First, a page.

In my previous blog posts (part I, part II, and part III) about the ‘Open Business Data Lake Conceptual Framework (O-BDL), I introduced its background, concept, characteristics, and platform capabilities. In part IV, part V and part VI, I compared a Data Lake with other data processing platforms, described how an O-BDL should work, and defined possible business scenarios which can make use of an O-BDL. In this part, I’ll describe the O-BDL in more detail with regards to the O-BDL data and data ingestion concept.
In part V, I introduced the following process diagram (applying The ArchiMate® Enterprise Architecture Modeling Language) to describe how an O-BDL should work:
Based on this process, the O-BDL data and data ingestion concepts are described in more detail.
The Data concept within an O-BDL
The data concept within an O-BDL is shown in the following diagram:
As the diagram shows, data can be either structured, semi-structured, or unstructured (database tables, binary raw data from sensors, images and videos from cameras, tweets, documents/files, etc.). Metadata is data describing data and represents key inputs for information governance, especially data quality, data confidentiality, and discovery. Examples of metadata are:
- source, target, date of ingestion, file size, and tags attached to a photo or video
- data classifications, rules, and policies, along with business glossary definitions.
An event is a specific structured data piece that has a date and time of occurrence. An event can contain additional data pieces, especially semi-structured or unstructured data. A stream represents a flow or succession of ordered events. The order of “recorded” events in the stream does not necessarily reflect the order of occurrence in real life. When considering or processing a stream, events shall be immutable.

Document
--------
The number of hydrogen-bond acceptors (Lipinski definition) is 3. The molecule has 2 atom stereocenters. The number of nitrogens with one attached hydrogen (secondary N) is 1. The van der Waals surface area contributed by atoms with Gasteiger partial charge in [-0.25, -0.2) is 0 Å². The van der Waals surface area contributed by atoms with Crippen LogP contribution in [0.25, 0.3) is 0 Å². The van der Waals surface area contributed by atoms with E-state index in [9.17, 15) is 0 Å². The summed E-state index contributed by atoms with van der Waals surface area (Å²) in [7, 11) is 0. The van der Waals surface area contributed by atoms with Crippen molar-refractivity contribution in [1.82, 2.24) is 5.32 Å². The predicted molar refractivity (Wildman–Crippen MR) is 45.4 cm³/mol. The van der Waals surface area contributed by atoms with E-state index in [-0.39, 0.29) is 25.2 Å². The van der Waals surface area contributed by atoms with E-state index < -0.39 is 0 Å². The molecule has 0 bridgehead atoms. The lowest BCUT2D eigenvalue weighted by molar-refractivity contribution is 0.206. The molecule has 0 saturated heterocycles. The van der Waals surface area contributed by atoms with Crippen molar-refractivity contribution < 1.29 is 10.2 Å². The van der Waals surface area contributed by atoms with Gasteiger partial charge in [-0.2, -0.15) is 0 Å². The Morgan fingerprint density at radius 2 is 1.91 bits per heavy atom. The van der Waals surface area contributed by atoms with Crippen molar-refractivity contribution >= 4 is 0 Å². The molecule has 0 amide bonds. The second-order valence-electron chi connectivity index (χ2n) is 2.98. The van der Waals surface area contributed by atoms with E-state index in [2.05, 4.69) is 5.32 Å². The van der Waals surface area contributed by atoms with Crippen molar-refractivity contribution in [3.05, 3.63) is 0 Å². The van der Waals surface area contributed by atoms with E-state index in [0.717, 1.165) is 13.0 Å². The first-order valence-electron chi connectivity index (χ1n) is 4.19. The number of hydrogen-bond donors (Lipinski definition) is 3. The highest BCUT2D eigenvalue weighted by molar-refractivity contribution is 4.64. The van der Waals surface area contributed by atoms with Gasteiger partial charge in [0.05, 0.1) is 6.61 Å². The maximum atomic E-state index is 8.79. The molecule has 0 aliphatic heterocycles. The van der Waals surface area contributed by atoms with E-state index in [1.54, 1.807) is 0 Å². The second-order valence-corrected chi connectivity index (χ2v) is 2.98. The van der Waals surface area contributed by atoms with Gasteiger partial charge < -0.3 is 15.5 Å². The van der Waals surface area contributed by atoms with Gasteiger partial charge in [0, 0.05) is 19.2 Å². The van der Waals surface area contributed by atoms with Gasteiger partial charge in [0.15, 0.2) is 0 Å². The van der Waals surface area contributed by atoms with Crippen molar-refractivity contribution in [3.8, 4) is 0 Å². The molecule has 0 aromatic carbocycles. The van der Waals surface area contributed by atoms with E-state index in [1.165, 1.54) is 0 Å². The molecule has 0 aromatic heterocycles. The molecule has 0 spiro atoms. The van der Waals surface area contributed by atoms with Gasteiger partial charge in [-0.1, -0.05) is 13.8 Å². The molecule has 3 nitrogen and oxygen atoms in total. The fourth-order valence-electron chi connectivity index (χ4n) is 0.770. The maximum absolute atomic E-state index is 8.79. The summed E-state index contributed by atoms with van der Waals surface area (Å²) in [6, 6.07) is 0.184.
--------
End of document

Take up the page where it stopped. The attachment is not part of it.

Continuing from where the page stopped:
An O-BDL favors two types analysis streams:
- Batch streams can consume very large data sets but can potentially take time (hours).
- Real-time streams can deliver insights very quickly (sub-second latency) but they can’t leverage all kinds of analytics.
Insights are data items that typically represent the added value of an O-BDL. They are produced by successive distillation steps executing analytics in an O-BDL. Real-time insights are particular insights that are produced with a very low latency by real-time analyses consuming events or streams of data augmented by data stored in an O-BDL.
The Data Ingestion concept within an O-BDL
The data ingestion concept is shown in the following diagram:
Batch ingestion is the most common way of acquiring data within an O-BDL, meaning creating new data sets. It consists of acquiring a large number of data items that were previously existing elsewhere in the IT landscape. Loading (in a few hours) 30 years of customers’ orders is an example of batch ingestion. Implementations of an O-BDL should be designed to be able to execute multiple sustained batch ingestions at the same time.
Real-time ingestion is dedicated to processing streams or events, which are structured and generally small data. An O-BDL is designed to be able to execute multiple sustained real-time ingestions at high velocity (thousands of values/events per second).
Micro-batch ingestion implements a “bridge” between real-time and batch analyses. It turns streams of events into data sets that can be analyzed as historical data for very long timeframes.
The ingestion of metadata can be done in multiple ways, depending on the nature of the data but also on its automation or not. The simple way is to automatically extract metadata from data, and create metadata at the same time data is ingested. In some cases, the metadata extraction consists of several processing steps, some of them being performed asynchronously to the ingestion of data itself, following a metadata enrichment process that is implemented as a distillation step. Metadata enrichment can also happen through the action components and real-time analysis.
In the next (eighth) blog post I’ll elaborate on the O-BDL data processing concept.